Software group has security framework

Information Security Governance: Toward a Framework for Action

The Business Software Alliance's Information Security Governance Task Force released its security management framework today.

The document, titled "Information Security Governance: Toward a Framework for Action," is meant to help companies comply with federal laws and alleviate increased consumer security concerns. It is modeled after the structure outlined for government agencies in the Federal Information Security Management Act of 2002. The framework breaks down business drivers, roles and responsibilities and metrics for chief executives, business unit heads, program managers and other managerial personnel.

"Information security is not just a technical issue that can be addressed by the CIO," said Bill Conner, chief executive officer, chairman and president of Entrust Inc., and cochairman of the task force. "It is a corporate governance issue that must be addressed by CEOs and boards of directors."

Companies' need for a governance structure is particularly strong right now with a number of federal regulations and laws in place requiring security and privacy measures, according to BSA. These include the Health Insurance Privacy and Accountability Act and the Graham-Leach-Bliley Act, which respectively focus on the health care and financial services industries.

The Bush administration, through the Homeland Security Department's Information Analysis and Infrastructure Protection Directorate, has launched a major push encouraging the private sector to increase its security capabilities. The National Infrastructure Advisory Council will meet next week to discuss industrywide efforts, including guidelines for disclosing vulnerabilities and best practices for sharing and analyzing incident information.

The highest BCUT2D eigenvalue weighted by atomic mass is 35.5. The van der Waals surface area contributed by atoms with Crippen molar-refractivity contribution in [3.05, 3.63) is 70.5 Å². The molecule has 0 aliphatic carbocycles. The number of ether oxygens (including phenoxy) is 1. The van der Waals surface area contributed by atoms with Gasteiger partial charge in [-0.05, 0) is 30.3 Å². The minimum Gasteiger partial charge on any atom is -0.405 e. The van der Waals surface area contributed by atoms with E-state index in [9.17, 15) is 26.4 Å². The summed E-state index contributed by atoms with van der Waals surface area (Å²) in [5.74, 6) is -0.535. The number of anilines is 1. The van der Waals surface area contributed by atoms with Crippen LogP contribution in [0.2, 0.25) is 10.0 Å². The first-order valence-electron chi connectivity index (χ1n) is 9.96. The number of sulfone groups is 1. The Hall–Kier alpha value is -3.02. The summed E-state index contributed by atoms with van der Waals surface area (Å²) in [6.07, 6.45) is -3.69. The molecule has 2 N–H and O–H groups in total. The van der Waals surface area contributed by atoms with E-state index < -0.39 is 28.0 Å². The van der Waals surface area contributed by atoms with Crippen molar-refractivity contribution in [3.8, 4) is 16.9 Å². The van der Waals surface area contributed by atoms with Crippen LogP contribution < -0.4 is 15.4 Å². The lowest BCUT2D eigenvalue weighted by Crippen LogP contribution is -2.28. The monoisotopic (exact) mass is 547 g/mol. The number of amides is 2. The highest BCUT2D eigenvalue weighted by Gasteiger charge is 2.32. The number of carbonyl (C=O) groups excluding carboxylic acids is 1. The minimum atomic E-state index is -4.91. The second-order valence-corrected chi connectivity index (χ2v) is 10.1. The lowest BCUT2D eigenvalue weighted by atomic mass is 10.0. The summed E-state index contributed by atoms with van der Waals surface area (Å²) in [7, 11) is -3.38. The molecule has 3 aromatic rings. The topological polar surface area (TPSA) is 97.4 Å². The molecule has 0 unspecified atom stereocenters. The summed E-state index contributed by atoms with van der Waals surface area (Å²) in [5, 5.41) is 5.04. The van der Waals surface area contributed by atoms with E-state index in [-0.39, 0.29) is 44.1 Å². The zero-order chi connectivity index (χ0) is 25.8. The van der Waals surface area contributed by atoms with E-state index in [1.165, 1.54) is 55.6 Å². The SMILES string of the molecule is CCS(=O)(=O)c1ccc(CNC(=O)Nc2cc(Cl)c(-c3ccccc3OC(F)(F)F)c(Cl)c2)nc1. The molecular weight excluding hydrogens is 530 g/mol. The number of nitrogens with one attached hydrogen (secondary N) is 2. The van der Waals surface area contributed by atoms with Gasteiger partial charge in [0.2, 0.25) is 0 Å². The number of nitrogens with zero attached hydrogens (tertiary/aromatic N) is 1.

Featured

  • Defense
    Ryan D. McCarthy being sworn in as Army Secretary Oct. 10, 2019. (Photo credit: Sgt. Dana Clarke/U.S. Army)

    Army wants to spend nearly $1B on cloud, data by 2025

    Army Secretary Ryan McCarthy said lack of funding or a potential delay in the JEDI cloud bid "strikes to the heart of our concern."

  • Congress
    Rep. Jim Langevin (D-R.I.) at the Hack the Capitol conference Sept. 20, 2018

    Jim Langevin's view from the Hill

    As chairman of of the Intelligence and Emerging Threats and Capabilities subcommittee of the House Armed Services Committe and a member of the House Homeland Security Committee, Rhode Island Democrat Jim Langevin is one of the most influential voices on cybersecurity in Congress.

Stay Connected

FCW INSIDER

Sign up for our newsletter.

I agree to this site's Privacy Policy.